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City Council Candidate Will Petrik Asks ‘What’s Possible?’

Jesse Bethea Jesse Bethea City Council Candidate Will Petrik Asks ‘What’s Possible?’
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Right around the time when a community organizer from Chicago’s South Side was elected president, Will Petrik decided that he too wanted to become a community organizer. He worked in Chicago with a national student campaign against homelessness and hunger, as well as organizing students on the campus of Evergreen State College in Washington. After five years living in Columbus, Petrik is now running for City Council.

Petrik said being part of Ohio’s Medicaid expansion two years ago helped push him toward running for City Council. While working on the Medicaid effort, he saw democracy “up close and personal” and it seemed to Petrik that too much of the time, governments don’t listen to people and communities.

“I really want to be part of, how do we make people part of the conversation in Columbus,” said Petrik. “It feels like at the state and the federal level, that there’s gridlock, that money runs the show and it’s all about winning the game.”

Petrik is running as a Democrat but without the party’s official endorsement. He is excited about the grassroots nature of his campaign and feels blessed by all the people who have volunteered to help him.

“There’s an excitement about possibility in this city right now,” said Petrik. “I think with Mayor Coleman announcing that he wasn’t going to be running for mayor, there’s really an exciting mayoral race and a lot of conversation happening there, there’s also a lot of excitement around the city council race and our team is definitely excited to be part of that conversation.”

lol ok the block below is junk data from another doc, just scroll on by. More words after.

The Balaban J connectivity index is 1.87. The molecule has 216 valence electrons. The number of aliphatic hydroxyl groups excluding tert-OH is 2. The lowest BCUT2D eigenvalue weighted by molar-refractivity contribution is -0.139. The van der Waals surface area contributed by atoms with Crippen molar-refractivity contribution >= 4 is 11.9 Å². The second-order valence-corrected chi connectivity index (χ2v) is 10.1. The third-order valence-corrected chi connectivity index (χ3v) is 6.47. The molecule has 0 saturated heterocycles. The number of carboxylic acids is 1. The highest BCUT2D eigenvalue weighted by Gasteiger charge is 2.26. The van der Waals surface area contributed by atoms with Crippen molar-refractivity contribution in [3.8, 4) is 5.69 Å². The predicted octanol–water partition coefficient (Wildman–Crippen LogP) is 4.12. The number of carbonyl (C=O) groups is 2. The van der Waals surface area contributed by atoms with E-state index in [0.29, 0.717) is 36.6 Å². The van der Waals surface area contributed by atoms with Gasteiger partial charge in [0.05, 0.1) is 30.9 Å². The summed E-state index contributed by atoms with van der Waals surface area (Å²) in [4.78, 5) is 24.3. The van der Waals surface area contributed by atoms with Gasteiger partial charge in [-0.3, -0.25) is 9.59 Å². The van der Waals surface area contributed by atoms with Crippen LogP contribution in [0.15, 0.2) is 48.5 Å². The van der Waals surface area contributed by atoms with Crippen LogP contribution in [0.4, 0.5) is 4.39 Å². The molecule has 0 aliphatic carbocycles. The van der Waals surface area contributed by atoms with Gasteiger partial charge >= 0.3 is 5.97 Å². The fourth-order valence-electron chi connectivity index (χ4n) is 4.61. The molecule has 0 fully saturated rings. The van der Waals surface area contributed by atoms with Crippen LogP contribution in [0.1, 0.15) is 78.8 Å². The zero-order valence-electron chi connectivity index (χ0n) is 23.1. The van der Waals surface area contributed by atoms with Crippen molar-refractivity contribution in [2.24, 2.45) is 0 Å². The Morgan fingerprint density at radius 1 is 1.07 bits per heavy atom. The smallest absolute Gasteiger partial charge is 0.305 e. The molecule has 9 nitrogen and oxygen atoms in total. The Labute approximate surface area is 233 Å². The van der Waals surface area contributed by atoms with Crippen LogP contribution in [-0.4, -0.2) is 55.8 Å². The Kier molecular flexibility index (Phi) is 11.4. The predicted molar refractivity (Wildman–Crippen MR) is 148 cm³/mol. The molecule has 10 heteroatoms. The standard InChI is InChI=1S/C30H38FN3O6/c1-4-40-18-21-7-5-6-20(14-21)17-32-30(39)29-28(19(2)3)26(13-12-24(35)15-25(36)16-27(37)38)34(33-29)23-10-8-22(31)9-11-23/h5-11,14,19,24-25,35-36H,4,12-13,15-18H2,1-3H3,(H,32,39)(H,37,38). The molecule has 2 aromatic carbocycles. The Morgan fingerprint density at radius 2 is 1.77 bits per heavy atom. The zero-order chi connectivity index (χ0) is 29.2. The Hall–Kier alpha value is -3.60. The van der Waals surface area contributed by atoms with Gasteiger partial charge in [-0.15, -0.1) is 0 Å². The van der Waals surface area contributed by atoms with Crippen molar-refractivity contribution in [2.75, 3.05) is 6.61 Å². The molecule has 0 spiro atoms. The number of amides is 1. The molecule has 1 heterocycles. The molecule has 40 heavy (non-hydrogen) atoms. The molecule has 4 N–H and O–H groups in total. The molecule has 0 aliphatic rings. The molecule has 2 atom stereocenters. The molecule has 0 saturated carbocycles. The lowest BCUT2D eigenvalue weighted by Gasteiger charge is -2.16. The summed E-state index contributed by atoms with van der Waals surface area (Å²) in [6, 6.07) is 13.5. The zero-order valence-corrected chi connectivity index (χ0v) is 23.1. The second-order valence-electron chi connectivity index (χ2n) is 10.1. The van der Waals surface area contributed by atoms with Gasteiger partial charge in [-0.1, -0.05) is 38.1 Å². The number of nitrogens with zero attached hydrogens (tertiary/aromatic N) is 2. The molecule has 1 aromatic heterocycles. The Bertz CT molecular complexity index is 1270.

As a candidate, Petrik said he wants to start conversations about increasing the minimum wage, expanding early childhood education and improving public transportation.

On raising the minimum wage, Petrik said, “I love Columbus. I love the culture, I love the arts, I love the vibrancy of the scene here, it’s great. But there’s still that story of inequality. There’s a tale of two cities.”

In the last decade, said Petrik, the cost of basic family needs in Franklin County has steadily increased, but “if you look at wages, or even the median family income, it’s actually stayed flat or gone down over the last ten years. So to me a question emerges, what are we going to do about that? How are we going to support families?”

One of the biggest concerns Petrik has heard from Columbus residents is the state of the public school system. He pointed out that cities such as New York, San Antonio and Denver have attempted to make pre-kindergarten education a universal right for all children.

“When a child starts in Kindergarten, and if they’re already two or three years behind, they’re likely going to be marginalized,” said Petrik. “It’s about participation, if you’re not participating right away, you’re likely not going to be able to participate in high school, in college, even in the economy.”